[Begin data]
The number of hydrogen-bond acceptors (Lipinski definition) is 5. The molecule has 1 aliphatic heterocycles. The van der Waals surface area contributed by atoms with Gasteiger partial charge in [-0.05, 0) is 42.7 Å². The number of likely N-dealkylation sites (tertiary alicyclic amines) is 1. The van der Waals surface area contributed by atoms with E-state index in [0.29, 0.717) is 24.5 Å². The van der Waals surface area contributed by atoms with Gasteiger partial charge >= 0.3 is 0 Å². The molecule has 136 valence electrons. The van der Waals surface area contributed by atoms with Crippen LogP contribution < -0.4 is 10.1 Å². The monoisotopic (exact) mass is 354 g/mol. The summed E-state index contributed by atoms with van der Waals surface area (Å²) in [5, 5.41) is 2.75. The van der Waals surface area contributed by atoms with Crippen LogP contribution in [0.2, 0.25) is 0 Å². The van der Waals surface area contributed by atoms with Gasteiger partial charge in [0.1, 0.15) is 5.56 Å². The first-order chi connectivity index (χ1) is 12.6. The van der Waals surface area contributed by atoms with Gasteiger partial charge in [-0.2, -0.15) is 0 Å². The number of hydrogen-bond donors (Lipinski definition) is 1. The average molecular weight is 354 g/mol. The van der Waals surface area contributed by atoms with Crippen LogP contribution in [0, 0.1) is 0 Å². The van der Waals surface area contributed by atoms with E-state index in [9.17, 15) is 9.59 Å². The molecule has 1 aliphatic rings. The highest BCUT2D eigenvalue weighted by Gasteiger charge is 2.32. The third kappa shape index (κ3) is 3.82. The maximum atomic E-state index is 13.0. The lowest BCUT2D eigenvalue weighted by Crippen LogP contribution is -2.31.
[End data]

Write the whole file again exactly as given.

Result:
The number of hydrogen-bond acceptors (Lipinski definition) is 5. The molecule has 1 aliphatic heterocycles. The van der Waals surface area contributed by atoms with Gasteiger partial charge in [-0.05, 0) is 42.7 Å². The number of likely N-dealkylation sites (tertiary alicyclic amines) is 1. The van der Waals surface area contributed by atoms with E-state index in [0.29, 0.717) is 24.5 Å². The van der Waals surface area contributed by atoms with Gasteiger partial charge >= 0.3 is 0 Å². The molecule has 136 valence electrons. The van der Waals surface area contributed by atoms with Crippen LogP contribution < -0.4 is 10.1 Å². The monoisotopic (exact) mass is 354 g/mol. The summed E-state index contributed by atoms with van der Waals surface area (Å²) in [5, 5.41) is 2.75. The van der Waals surface area contributed by atoms with Crippen LogP contribution in [0.2, 0.25) is 0 Å². The van der Waals surface area contributed by atoms with Gasteiger partial charge in [0.1, 0.15) is 5.56 Å². The first-order chi connectivity index (χ1) is 12.6. The van der Waals surface area contributed by atoms with Gasteiger partial charge in [-0.2, -0.15) is 0 Å². The number of hydrogen-bond donors (Lipinski definition) is 1. The average molecular weight is 354 g/mol. The van der Waals surface area contributed by atoms with Crippen LogP contribution in [0, 0.1) is 0 Å². The van der Waals surface area contributed by atoms with E-state index in [9.17, 15) is 9.59 Å². The molecule has 1 aliphatic rings. The highest BCUT2D eigenvalue weighted by Gasteiger charge is 2.32. The third kappa shape index (κ3) is 3.82. The maximum atomic E-state index is 13.0. The lowest BCUT2D eigenvalue weighted by Crippen LogP contribution is -2.31.